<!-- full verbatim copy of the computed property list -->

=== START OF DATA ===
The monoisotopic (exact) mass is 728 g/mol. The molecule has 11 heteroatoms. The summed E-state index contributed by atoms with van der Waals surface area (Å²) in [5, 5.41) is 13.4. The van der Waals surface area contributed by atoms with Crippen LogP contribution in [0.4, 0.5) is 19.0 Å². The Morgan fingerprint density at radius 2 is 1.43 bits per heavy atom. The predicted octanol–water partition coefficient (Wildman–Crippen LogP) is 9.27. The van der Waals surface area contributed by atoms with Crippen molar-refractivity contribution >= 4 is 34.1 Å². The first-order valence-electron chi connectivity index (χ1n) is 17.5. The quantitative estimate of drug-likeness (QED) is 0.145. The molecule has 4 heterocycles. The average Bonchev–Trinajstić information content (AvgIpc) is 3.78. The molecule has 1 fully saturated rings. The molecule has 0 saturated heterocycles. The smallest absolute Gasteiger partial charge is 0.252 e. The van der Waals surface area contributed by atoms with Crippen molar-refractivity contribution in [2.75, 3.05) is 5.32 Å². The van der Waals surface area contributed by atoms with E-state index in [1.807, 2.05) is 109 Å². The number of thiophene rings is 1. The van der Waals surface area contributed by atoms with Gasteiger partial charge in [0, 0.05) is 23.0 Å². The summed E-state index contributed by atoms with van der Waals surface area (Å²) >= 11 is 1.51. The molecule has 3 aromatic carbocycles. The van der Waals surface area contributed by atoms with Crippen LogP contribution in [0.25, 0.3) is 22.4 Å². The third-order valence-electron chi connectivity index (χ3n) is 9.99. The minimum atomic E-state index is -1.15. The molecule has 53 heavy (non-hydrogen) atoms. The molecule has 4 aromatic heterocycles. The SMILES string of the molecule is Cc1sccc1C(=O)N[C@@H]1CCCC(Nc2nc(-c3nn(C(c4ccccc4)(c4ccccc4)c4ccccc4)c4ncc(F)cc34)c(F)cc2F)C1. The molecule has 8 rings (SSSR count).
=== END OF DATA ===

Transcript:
The monoisotopic (exact) mass is 728 g/mol. The molecule has 11 heteroatoms. The summed E-state index contributed by atoms with van der Waals surface area (Å²) in [5, 5.41) is 13.4. The van der Waals surface area contributed by atoms with Crippen LogP contribution in [0.4, 0.5) is 19.0 Å². The Morgan fingerprint density at radius 2 is 1.43 bits per heavy atom. The predicted octanol–water partition coefficient (Wildman–Crippen LogP) is 9.27. The van der Waals surface area contributed by atoms with Crippen molar-refractivity contribution >= 4 is 34.1 Å². The first-order valence-electron chi connectivity index (χ1n) is 17.5. The quantitative estimate of drug-likeness (QED) is 0.145. The molecule has 4 heterocycles. The average Bonchev–Trinajstić information content (AvgIpc) is 3.78. The molecule has 1 fully saturated rings. The molecule has 0 saturated heterocycles. The smallest absolute Gasteiger partial charge is 0.252 e. The van der Waals surface area contributed by atoms with Crippen molar-refractivity contribution in [2.75, 3.05) is 5.32 Å². The van der Waals surface area contributed by atoms with E-state index in [1.807, 2.05) is 109 Å². The number of thiophene rings is 1. The van der Waals surface area contributed by atoms with Gasteiger partial charge in [0, 0.05) is 23.0 Å². The summed E-state index contributed by atoms with van der Waals surface area (Å²) >= 11 is 1.51. The molecule has 3 aromatic carbocycles. The van der Waals surface area contributed by atoms with Crippen LogP contribution in [0.25, 0.3) is 22.4 Å². The third-order valence-electron chi connectivity index (χ3n) is 9.99. The minimum atomic E-state index is -1.15. The molecule has 53 heavy (non-hydrogen) atoms. The molecule has 4 aromatic heterocycles. The SMILES string of the molecule is Cc1sccc1C(=O)N[C@@H]1CCCC(Nc2nc(-c3nn(C(c4ccccc4)(c4ccccc4)c4ccccc4)c4ncc(F)cc34)c(F)cc2F)C1. The molecule has 8 rings (SSSR count).